Sarah Kendzior tells the truth–now bring on the ad hominem attacks!
I am absolutely high on the genius of this article (and not just because she quotes yours truly, with attribution even). YOU GO, GLEN COCO. I am hoping the intelligent decision you made not to personalize this piece will spare you some of the cruel and largely unfounded vitriol I’ve gotten this week. It’s funny, too, because here’s how the (distilled) argument in my article went:
ME: the academic job market is overcrowded, so even if you are great, you probably won’t get a job, and when you don’t, you will be made to feel absolutely worthless by your peers, and you will believe in your heart that the only reason you failed–and make no mistake, you, personally, failed–is that you aren’t good enough. This isn’t necessarily true, because there is simply a massive glut of “good” people–with publications (check), great evals (check), and a decent rep in the field (until “Thesis Hatement,” check). So buck up! Don’t let those assholes tell you who’s “good” because they don’t know.
THEM: Bitch didn’t get a job because she’s not good enough. Obviously. I mean, look at her. Only one book contract? Only two articles in top journals? Only one of the most prestigious postdocs in the US? SHE SUXXX. And she ugly too.
This is a dangerous mentality–and not to me, I’m sensitive but I’ve basically just had a chorus of U MAD? in my head since Friday, making me giggle–because for the entrenched, it further entrenches them, and perpetuates exactly the abusive mentality Sarah writes so beautifully about (with so much true and palpable pain; gurl I hug you! this is a hug!), and makes sure nothing will ever change. And for the mid-indoctrination grad students, it sets them up for even more pain when the job market doesn’t work out for them (because even for the luckiest and the best, the people who actually get stuff, this shit is meager. Mea. ger. I mean, at least three of the most “desirable” positions in my field last year were at institutions LEGENDARY for denying tenure, and were in fact replacements for people who didn’t get it, despite being serious geniuses who are incontrovertibly great scholars and probably terrific pedagogues too. But I digress.)
I wish I didn’t scream inwardly with recognition at every line of this story (not just the one I wrote, heh), I wish things were different. I wish it were a true meritocracy, not because then I’d have a job (maybe I still wouldn’t, and that is fine), but because then we would know what we needed to do to be competitive for one. But, more than anything, I wish that exactly the series of psychological maneuvers Sarah describes in her article (I keep using her first name even though we’ve never met b/c we are Twitter friends and because I LOVE HER, DO YOU HEAR ME? I LOVE YOU) were not still taking place this very second, and I wish the article I wrote to try to bring attention to them didn’t instead succeed for some in giving them even more credibility.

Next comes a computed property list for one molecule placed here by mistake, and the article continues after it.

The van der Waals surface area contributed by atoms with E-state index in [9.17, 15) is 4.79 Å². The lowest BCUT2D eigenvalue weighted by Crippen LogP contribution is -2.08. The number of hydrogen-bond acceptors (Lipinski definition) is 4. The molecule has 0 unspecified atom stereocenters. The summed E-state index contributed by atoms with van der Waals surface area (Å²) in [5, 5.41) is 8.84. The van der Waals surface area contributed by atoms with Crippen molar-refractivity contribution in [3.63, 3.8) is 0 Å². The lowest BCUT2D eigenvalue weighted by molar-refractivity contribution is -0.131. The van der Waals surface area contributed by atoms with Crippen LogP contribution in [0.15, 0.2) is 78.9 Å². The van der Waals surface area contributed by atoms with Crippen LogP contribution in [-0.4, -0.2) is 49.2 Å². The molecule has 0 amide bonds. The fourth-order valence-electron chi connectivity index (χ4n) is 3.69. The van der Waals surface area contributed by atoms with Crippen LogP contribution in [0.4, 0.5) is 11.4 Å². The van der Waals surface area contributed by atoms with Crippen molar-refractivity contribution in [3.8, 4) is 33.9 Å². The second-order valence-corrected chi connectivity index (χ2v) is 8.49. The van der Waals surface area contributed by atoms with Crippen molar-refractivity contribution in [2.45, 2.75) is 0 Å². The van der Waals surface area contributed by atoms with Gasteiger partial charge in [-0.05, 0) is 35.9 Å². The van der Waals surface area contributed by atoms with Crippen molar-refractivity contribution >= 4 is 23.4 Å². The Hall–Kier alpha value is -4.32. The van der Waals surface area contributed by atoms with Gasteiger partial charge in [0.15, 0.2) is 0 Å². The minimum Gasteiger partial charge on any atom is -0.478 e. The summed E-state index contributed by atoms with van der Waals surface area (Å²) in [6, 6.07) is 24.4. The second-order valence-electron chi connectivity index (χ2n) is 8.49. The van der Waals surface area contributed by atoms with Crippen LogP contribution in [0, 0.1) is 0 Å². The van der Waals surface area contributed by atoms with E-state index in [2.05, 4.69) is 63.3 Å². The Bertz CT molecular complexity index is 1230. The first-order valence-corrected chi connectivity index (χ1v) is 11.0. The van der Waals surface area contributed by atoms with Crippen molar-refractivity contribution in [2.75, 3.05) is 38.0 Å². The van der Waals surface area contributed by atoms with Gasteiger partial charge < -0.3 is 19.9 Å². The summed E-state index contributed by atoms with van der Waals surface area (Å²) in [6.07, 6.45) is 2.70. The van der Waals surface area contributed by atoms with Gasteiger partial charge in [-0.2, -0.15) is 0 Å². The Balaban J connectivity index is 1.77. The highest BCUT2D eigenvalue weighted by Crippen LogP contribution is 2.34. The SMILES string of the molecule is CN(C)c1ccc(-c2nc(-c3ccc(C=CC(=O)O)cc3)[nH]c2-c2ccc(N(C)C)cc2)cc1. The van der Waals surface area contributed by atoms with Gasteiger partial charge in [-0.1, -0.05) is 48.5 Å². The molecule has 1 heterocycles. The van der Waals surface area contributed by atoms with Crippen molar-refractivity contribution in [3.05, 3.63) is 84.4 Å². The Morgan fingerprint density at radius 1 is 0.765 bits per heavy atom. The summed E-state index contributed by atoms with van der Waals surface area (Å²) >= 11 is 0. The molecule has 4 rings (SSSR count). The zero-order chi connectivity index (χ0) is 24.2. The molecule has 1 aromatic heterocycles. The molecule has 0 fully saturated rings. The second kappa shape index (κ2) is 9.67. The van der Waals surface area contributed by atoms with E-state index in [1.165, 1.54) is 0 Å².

I wish more than anything for the Slate article I wrote to be wrong. I wish the reason so many amazing people I know travel from visiting job to visiting job, or adjunct 7 courses a semester is because they did something “wrong” that the rest of you can avoid by going to the Ivy League or just by not being like me. I hope that every panicked graduate student who read “Thesis Hatement” and got placated by a bunch of his/her friends on Facebook with cries of “DON’T LISTEN TO A LOSER” is vindicated, and gets a job, and doesn’t end up in the incontrovertible reality that Sarah describes. I really do–but I have read the complicated theoretical writing on the wall, and I really don’t see things changing for the better. Instead, like I said a few days ago, I believe that in a few years it will be all adjuncts and MOOCs (although then who’ll be left to treat the adjuncts like shit? Maybe there will be like one tenured professor per department still. I don’t know). I really hope I’m wrong–I really do hope that what happened to me is simply the causal result of me sucking. But even with the total devaluation of my self-worth that had already taken place before hundreds of strangers weighed in on it, I just don’t think I am.